Definitions

from The Century Dictionary and Cyclopedia

  • In law, held by that form of tenure which is based on the occupation or seizing and holding in actual possession of that which was without owner when occupied: as, an occupative field.

Etymologies

Sorry, no etymologies found.

Examples

  • The spelling of occupative surnames often differs from that now associated with the trade itself.

    The Romance of Names

  • We have a few traces of this oldest group of occupative names, e.g. Webb, Mid.

    The Romance of Names

  • Another exceptional group is that of names formed by adding - son to the occupative names, the commonest being perhaps Clarkson, Cookson,

    The Romance of Names

  • Money itself is usually occupative or local (Chapter XVII), and

    The Romance of Names

  • Anglo-Saxon personal names, it is not always possible to say whether a surname is essentially occupative or not, e.g. whether Durward is rather "door-ward" or for Anglo-Sax.

    The Romance of Names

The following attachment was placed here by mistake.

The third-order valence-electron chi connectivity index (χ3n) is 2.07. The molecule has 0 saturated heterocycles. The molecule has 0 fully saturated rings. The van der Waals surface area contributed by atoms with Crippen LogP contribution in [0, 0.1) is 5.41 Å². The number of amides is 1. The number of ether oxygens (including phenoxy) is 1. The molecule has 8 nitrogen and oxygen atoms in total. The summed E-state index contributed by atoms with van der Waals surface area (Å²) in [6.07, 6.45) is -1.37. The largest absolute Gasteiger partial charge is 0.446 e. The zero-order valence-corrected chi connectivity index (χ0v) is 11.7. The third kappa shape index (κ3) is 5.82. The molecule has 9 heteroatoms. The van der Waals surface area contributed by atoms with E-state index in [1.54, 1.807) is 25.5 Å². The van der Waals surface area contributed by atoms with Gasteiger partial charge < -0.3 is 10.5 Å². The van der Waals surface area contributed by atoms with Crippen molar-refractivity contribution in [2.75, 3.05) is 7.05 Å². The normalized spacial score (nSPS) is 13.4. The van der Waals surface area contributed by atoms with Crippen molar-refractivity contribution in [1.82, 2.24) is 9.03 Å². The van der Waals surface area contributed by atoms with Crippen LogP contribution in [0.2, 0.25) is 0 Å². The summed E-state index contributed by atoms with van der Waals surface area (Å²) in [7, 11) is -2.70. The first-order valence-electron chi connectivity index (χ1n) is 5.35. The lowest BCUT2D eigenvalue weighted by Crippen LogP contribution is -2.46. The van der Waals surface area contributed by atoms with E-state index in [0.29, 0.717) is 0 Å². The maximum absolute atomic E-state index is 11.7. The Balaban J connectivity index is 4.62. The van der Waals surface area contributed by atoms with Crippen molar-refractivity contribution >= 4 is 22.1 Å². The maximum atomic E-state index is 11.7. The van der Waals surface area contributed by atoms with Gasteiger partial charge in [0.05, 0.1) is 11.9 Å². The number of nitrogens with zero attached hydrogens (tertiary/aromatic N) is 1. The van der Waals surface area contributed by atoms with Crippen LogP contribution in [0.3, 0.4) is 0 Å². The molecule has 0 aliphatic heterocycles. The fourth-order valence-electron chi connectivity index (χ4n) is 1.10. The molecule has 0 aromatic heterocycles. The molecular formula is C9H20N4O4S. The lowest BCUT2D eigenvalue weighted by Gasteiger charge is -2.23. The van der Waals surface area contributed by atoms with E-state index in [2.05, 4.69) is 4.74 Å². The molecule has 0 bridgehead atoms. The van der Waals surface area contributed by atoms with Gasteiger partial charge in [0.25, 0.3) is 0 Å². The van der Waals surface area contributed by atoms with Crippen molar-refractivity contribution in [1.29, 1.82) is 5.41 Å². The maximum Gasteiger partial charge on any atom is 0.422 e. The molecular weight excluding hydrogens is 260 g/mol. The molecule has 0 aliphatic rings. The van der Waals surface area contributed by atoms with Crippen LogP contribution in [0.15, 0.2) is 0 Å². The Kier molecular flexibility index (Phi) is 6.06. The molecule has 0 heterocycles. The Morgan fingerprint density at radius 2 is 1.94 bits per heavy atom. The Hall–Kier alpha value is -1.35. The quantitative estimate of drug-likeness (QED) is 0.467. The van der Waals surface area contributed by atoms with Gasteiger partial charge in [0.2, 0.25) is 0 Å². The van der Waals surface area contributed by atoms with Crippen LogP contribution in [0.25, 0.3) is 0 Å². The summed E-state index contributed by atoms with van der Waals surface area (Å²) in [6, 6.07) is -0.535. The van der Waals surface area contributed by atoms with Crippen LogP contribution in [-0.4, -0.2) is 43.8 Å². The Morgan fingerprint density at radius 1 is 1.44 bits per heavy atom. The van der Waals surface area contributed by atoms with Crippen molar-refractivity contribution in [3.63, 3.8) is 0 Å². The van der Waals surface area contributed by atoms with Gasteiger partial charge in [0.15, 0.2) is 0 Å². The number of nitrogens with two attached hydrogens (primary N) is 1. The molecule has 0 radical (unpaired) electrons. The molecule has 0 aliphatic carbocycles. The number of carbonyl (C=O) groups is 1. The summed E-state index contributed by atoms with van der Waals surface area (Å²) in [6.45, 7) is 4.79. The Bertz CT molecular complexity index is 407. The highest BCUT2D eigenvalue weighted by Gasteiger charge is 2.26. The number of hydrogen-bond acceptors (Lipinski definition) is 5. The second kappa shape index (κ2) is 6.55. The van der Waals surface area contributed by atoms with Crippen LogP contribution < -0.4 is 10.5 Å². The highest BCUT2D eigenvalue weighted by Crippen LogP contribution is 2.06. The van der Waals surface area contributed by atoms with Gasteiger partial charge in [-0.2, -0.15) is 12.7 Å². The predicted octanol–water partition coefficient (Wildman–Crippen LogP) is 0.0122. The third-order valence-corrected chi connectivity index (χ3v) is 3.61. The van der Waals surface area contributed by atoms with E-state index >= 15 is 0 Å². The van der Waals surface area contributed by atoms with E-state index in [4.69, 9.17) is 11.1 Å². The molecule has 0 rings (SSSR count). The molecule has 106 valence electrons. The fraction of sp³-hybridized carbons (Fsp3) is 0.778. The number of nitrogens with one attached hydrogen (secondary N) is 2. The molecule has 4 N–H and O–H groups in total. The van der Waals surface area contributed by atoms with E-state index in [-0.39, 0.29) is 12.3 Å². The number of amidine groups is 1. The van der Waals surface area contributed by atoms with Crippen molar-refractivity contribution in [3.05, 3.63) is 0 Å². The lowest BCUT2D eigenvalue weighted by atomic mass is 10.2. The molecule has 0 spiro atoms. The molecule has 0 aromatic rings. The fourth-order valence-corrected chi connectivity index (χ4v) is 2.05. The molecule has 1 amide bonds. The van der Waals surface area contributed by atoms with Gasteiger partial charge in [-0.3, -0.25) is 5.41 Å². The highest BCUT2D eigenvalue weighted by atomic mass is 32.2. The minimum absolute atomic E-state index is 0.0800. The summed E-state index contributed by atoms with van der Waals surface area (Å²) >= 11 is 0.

• A number of occupative names have lost the last syllable by dissimilation, e.g. Pepper for pepperer, Armour for armourer.

    The Romance of Names

  • Taking the different classes of surnames separately, the six commonest occupative names are Smith, Taylor, Clark, Wright, Walker, Turner.

    The Romance of Names

  • Of occupative names which have also an official meaning, the three commonest are Ward, Bailey, and Marshall.

    The Romance of Names

  • The only true occupative name in the list is Cook, for Earl is a nickname.

    The Romance of Names

  • Thus Knight is more often a true occupative name, and the same applies to Dring or Dreng, a Scandinavian name of similar meaning.

    The Romance of Names

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